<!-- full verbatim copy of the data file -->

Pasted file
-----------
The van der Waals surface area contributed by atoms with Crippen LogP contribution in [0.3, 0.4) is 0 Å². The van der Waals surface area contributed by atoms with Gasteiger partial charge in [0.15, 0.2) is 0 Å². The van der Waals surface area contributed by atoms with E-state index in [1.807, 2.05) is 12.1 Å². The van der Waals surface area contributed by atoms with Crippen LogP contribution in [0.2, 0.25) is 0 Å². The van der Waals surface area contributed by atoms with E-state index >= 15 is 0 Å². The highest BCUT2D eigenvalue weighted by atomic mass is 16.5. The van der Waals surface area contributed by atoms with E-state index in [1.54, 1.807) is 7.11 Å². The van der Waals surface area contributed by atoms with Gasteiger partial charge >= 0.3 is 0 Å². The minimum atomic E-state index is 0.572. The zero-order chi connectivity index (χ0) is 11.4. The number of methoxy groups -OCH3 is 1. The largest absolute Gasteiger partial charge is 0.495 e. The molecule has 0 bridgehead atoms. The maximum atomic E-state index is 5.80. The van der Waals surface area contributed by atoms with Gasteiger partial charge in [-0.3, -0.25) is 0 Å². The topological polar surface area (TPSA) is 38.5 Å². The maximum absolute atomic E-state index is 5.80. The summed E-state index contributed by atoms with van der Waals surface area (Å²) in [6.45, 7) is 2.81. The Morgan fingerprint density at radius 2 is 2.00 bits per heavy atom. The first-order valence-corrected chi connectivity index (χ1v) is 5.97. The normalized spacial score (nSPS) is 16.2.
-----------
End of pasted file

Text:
The van der Waals surface area contributed by atoms with Crippen LogP contribution in [0.3, 0.4) is 0 Å². The van der Waals surface area contributed by atoms with Gasteiger partial charge in [0.15, 0.2) is 0 Å². The van der Waals surface area contributed by atoms with E-state index in [1.807, 2.05) is 12.1 Å². The van der Waals surface area contributed by atoms with Crippen LogP contribution in [0.2, 0.25) is 0 Å². The van der Waals surface area contributed by atoms with E-state index >= 15 is 0 Å². The highest BCUT2D eigenvalue weighted by atomic mass is 16.5. The van der Waals surface area contributed by atoms with E-state index in [1.54, 1.807) is 7.11 Å². The van der Waals surface area contributed by atoms with Gasteiger partial charge >= 0.3 is 0 Å². The minimum atomic E-state index is 0.572. The zero-order chi connectivity index (χ0) is 11.4. The number of methoxy groups -OCH3 is 1. The largest absolute Gasteiger partial charge is 0.495 e. The molecule has 0 bridgehead atoms. The maximum atomic E-state index is 5.80. The van der Waals surface area contributed by atoms with Gasteiger partial charge in [-0.3, -0.25) is 0 Å². The topological polar surface area (TPSA) is 38.5 Å². The maximum absolute atomic E-state index is 5.80. The summed E-state index contributed by atoms with van der Waals surface area (Å²) in [6.45, 7) is 2.81. The Morgan fingerprint density at radius 2 is 2.00 bits per heavy atom. The first-order valence-corrected chi connectivity index (χ1v) is 5.97. The normalized spacial score (nSPS) is 16.2.